The tournament is sponsored by the Antstream Arcade, which is a free streaming platform dedicated to bringing players thousands of officially licensed retro gaming titles. Anyone can download the application and participate in the Atari tournament. The Atari tournament will also be open to Atari VCS owners, via the Antstream Arcade which is available on the Atari Store.
While some may see the Yar’s Revenge tournament as little more than nostalgia bait and a sales tactic for Antstream Arcade and Atari, to me, the event represents one of the most effective and important types of outreach in esports.
This tournament is an invitation to older generations to come and join us in playing and enjoying esports and video games.
Yar’s Revenge is an old-school game that will appeal to an old-school gaming audience. One could argue that this tournament isn’t really for Gen Z and Millenials at all, though they are certainly invited. This tournament is targeted at older generations who might have not played or even thought about video games in a while. This nostalgia bomb is carefully calculated to reach folks like my dad, and I genuinely think that events like this can break through to him.
While Yar’s Revenge isn’t exactly the most popular game from back in the day, this tournament signals a broader renewed interest in engaging an older audience in esports. It may be difficult to convince my dad to watch esports with me, but it’s a lot easier to convince him to play the games that he already fell in love with.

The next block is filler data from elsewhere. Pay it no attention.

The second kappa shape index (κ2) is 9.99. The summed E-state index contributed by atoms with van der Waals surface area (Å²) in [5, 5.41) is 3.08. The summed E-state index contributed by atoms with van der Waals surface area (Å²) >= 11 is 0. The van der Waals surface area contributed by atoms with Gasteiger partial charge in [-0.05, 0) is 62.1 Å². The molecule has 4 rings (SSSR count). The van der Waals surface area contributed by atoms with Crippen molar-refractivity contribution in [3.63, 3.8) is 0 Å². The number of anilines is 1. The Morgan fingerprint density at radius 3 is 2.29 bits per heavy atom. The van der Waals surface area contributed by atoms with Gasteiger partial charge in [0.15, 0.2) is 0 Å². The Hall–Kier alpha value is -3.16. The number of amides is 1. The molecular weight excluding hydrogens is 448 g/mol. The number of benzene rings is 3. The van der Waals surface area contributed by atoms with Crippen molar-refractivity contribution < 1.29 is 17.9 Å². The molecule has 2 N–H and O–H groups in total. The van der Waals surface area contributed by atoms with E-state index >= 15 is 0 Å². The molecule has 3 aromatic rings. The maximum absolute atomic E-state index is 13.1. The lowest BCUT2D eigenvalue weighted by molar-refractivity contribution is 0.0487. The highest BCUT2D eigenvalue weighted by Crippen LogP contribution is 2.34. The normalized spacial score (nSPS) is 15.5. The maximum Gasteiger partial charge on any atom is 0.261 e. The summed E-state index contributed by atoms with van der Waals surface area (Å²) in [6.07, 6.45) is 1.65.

Tournaments like this can be a great jumping-off point for folks like him, and even if he never engages in another esports experience, at least he might get a little sense of what we all love about games and esports.
When my dad was a kid, there were two Space Invaders machines at the pizza place in his tiny Appalachian town. The rule was the high score got to stay. There were kids lined up in a row, quarter in hand, ready to take their turn. These games had a special relationship to my father, just like the games we grew up with have are special to us.
Celebrating these games is really celebrating the roots of our industry and our own history.
When we think about expanding the esports invitation, we don’t just have to look forward to new generations and new esports. We can also look back and reach out to those who fell in love with arcades in the 1980’s and played the earliest in-home consoles. The 1980 Space Invaders Championship held by Atari attracted over 10,000 participants. This format clearly had juice back then.